I want to make predictions using several supervised Machine Learning algorithms and apply 10-fold-cross validation. For doing so, I randomly divided my dataset into in-sample and out-of-sample sets. Moreover, I randomly subdivided the in-sample dataset into training and test set for being able to perform cross-validation. I want to perform a regression task and the predictors include both, numerical and categorical predictors.

As I am quite new to the field of Machine Learning, I am not sure on which subsets I need to perform the following data preprocessing steps.

  • K-nearest-neighbor imputation of missing numerical data
  • Outlier elimination
  • Log transforming variables with a right skew (on which subset do I need to determine the skew?)
  • Feature selection using filter methods (This includes determining the Pearson correlation or Chi-square of predictors with other predictors and with the target variable as well as determining the variance of predictors)
  • Further dataset descriptions such as histograms, mean, median, variance, ...

I am aware that I am trying to prevent a look-ahead bias. However, I am not sure whether I need to perform these steps only on the training subset? Or on the entire in-sample set? Or some of them even on the entire dataset?

  • $\begingroup$ Consider that the test set should be used in testing only in order to give you an idea as close as possible of the reality. Cleaning fit, feature selection or other transformation using historical data need to use the training set only. $\endgroup$
    – Mayeul sgc
    Jul 19, 2022 at 9:24
  • $\begingroup$ whenever you perform any analysis the first step is to divide the data into in-sample and out-sample, so that you does not add any bias in the test dataset from the training $\endgroup$
    – micro5
    Jul 19, 2022 at 10:01
  • $\begingroup$ @Mayeulsgc But how can I do these things with 10 different training sets? See my question in the answer by frank. $\endgroup$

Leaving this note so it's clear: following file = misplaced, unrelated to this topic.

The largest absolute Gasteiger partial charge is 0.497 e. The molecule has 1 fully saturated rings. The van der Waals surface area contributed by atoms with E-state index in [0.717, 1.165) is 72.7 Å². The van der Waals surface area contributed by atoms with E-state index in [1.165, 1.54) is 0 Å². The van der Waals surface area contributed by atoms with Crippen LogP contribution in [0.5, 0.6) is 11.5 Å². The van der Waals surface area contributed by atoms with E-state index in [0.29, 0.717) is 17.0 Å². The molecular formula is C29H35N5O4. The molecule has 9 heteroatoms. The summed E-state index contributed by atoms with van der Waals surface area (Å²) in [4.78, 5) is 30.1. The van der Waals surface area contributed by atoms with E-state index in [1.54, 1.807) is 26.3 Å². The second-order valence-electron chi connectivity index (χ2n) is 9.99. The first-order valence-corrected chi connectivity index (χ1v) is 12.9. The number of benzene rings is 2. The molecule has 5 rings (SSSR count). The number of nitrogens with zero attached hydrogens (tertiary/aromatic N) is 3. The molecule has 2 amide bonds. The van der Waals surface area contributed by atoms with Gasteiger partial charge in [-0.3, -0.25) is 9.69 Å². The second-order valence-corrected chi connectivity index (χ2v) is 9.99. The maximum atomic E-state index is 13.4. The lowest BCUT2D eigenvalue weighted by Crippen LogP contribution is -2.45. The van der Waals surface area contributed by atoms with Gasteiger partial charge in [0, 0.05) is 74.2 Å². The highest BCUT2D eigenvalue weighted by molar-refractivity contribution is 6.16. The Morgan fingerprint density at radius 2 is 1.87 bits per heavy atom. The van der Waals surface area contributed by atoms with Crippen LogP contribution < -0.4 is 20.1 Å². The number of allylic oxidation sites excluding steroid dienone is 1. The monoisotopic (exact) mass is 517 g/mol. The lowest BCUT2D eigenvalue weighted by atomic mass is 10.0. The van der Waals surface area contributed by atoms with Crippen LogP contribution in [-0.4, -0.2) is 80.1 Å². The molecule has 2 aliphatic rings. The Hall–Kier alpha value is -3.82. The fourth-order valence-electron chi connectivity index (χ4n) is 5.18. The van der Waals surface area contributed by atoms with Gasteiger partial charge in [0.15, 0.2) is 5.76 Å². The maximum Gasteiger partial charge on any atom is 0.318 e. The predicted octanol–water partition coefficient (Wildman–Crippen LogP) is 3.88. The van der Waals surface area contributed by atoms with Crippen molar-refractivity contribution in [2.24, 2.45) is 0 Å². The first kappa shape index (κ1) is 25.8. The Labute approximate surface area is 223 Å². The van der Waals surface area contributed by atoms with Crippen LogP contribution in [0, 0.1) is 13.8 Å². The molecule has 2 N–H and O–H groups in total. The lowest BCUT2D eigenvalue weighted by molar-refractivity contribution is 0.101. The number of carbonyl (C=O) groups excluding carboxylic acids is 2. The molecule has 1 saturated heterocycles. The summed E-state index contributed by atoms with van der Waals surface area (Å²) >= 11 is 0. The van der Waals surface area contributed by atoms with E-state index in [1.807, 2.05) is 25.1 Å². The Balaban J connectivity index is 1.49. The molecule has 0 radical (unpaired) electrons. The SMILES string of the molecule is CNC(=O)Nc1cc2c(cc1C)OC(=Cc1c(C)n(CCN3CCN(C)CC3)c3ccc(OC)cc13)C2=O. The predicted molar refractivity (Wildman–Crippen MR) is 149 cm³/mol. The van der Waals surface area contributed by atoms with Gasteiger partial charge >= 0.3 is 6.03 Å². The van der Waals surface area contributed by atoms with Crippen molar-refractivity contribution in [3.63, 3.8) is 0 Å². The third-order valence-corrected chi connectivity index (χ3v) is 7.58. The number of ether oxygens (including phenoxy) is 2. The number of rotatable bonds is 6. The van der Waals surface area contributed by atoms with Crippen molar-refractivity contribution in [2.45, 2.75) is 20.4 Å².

– moby1209
    Jul 19, 2022 at 10:21

1 Answer 1


You have to make sure that your preprocessing of the training set doesn't use information from the validation or test set ("leakage"). E.g., in your k-nearest neighbor imputation, you must not include data from the validation or test set in this k-NN method.

Similarly for the outlier elimination, transformation, feature selection, ... All of that could potentially leak information from the validation or test set into the model.

Note that leakage can sometimes be very subtle. So, to be on the save side, repeat all those preprocessing anew with each training set.

  • $\begingroup$ That sounds reasonable. However, in my paper, I also need to report statistics such as histograms, etc. But this is a problem when I have 10 different test sets. Is there a common solution to this? $\endgroup$
    – moby1209
    Jul 19, 2022 at 10:18
  • $\begingroup$ Moreover, how can I then make decisions regarding log transformations, feature selection, etc. when I have 10 different training sets? $\endgroup$
    – moby1209
    Jul 19, 2022 at 10:18
  • 1
    $\begingroup$ @moby1209 The ten-fold cross-validation is only for finding the best model. Once you have it, you throw away all the inferior models. Then you take the complete in-sample dataset and apply again preprocessing and training (and finally test it on the single test set). $\endgroup$
    – frank
    Jul 19, 2022 at 10:32
  • 1
    $\begingroup$ I don't understand: If you cannot train without leakage, then either don't do it or live with the knowledge that your results might not generalize well. $\endgroup$
    – frank
    Jul 19, 2022 at 10:59
  • 1
    $\begingroup$ Yes. Unless you are sure that it does not leak information into the training set, which is often hard to tell. $\endgroup$
    – frank
    Jul 19, 2022 at 11:01

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